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Tuesday, June 9, 2009

The Expedition to Clark's Landing

Never let it be said that my good friend, Murray Harris, would ever turn down the chance for an adventure. Click on the December 10, 2008 Blog entry "Peaches and a Plane Crash in the Pines" for an example:



Murray Harris on his bike, seeking yet another adventure.

Today's Blog entry is about another of Murray's forays into the New Jersey Pine Barrens.

A few weeks ago John Yates, a history buddy, asked me to take him to Clark's Landing to see the two ancient graves that overlook the Mullica River in Galloway Township. Seems John has embarked on a quest to collect the GPS locations of all the places mentioned in "Absegami Yesteryear", a book that visits historic places in old Gloucester County, now Atlantic County. He wanted to add Clark's Landing to his list of successes.

I had been to see the graves thirty some years ago with Murray as my guide. Unfortunately, I couldn't remember how to get to the remote location, especially since the landscape has changed so drastically with the proliferation of phragmites along the Mullica River bank. Sensing that it was about time for another Murray Harris adventure, I suggested to John that he ask Murray to take him to see the graves at Clark's Landing. I knew that they would ask me to come along, and I was not disappointed.

John and Murray chose a date for their Clark's Landing excursion and invited me along. I agreed. How could I say no with the sense of adventure in the air.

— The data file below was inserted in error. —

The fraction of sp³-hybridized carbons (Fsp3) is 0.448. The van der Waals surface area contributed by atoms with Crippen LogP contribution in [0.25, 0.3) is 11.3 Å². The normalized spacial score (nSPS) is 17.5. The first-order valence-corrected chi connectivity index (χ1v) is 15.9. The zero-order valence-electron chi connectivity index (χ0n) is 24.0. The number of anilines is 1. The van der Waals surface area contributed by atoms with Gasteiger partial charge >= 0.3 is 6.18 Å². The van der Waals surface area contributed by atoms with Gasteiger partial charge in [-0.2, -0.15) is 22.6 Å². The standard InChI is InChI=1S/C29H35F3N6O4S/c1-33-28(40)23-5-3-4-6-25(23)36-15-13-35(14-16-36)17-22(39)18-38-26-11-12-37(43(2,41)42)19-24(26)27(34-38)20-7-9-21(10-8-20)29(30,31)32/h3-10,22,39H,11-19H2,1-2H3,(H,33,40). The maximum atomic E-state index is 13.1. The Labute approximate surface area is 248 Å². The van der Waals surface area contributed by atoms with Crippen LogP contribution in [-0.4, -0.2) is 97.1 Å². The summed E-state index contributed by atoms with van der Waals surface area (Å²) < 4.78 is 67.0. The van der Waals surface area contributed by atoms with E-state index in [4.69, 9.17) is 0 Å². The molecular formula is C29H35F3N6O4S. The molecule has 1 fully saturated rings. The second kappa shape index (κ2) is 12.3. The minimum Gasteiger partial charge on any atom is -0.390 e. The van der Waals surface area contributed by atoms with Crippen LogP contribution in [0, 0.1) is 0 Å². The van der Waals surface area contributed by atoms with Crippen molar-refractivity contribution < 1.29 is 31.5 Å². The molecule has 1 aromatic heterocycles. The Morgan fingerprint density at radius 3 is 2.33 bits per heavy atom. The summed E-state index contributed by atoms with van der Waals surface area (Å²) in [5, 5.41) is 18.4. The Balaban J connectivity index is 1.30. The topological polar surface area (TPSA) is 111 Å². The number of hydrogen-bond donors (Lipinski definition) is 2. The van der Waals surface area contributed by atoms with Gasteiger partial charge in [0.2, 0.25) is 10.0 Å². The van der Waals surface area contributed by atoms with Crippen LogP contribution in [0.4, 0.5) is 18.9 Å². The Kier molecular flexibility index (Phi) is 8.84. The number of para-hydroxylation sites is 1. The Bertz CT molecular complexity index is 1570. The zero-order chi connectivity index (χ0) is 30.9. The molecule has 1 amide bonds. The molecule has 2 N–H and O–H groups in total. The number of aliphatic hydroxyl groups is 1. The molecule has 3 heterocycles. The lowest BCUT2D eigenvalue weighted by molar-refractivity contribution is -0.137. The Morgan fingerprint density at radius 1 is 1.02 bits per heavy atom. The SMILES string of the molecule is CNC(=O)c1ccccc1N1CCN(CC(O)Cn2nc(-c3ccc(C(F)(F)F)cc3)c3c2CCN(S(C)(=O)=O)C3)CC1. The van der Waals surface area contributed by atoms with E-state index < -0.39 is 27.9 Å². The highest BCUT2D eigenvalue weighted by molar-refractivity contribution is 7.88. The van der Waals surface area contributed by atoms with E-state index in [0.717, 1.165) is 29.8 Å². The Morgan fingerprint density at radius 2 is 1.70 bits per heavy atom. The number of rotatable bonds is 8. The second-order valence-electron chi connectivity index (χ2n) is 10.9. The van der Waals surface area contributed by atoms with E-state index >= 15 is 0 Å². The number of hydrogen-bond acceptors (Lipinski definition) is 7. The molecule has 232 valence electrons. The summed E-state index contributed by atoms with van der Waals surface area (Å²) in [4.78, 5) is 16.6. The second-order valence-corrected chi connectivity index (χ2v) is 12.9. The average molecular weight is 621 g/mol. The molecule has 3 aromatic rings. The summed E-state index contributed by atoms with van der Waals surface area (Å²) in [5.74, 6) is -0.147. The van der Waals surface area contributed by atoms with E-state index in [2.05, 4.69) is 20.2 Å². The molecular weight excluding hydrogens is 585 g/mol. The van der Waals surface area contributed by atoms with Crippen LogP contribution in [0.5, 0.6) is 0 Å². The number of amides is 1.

The expedition to the graves at Clark's Landing would start at my house (upper right) in New Gretna and end at the graves (Marked by "G") on the Galloway Township side of the Mullica River. (Map courtesy of Google Maps.)

Murray thoughtfully laid out a plan. Due to the thick phragmites swamps with their tangle of trails surrounding the grave sites from an inland approach, and a suspect, rickety bridge crossing a small stream, an amphibious assault was clearly the answer. We would take a canoe, by car, to the landing at the end of Hay Road and embark upstream to a beachhead within walking distance of the graves. The dangers of becoming lost in the phragmites swamps and the precarious bridge would thus be eliminated. It was a masterful plan. General Harris had clearly risen to the occasion. We would rendezvous at my house at 10 A.M., tie the canoe on Murray's car roof, and head for the Landing at the end of Hay Road.


The plan was to take the water route by canoe and walk up to the graves from the river's edge. (Modified Google Map)

The night before our planned excursion the weather turned for the worst. By morning there was a light rain and near gale winds, certainly not ideal weather for an amphibious landing. I was beginning to sense how Eisenhower must have felt before D Day. About 8:30 A.M., I decided to telephone Murray to reschedule. There was no way I was going to get in a canoe with those winds and the resulting white caps on the river.

Murray's wife, Jean, answered the phone and reported that Murray had already left their home, in Tinton Falls, about 7:30 A.M. I should have known that a little rain and wind would not deter Murray, not while an adventure was a foot.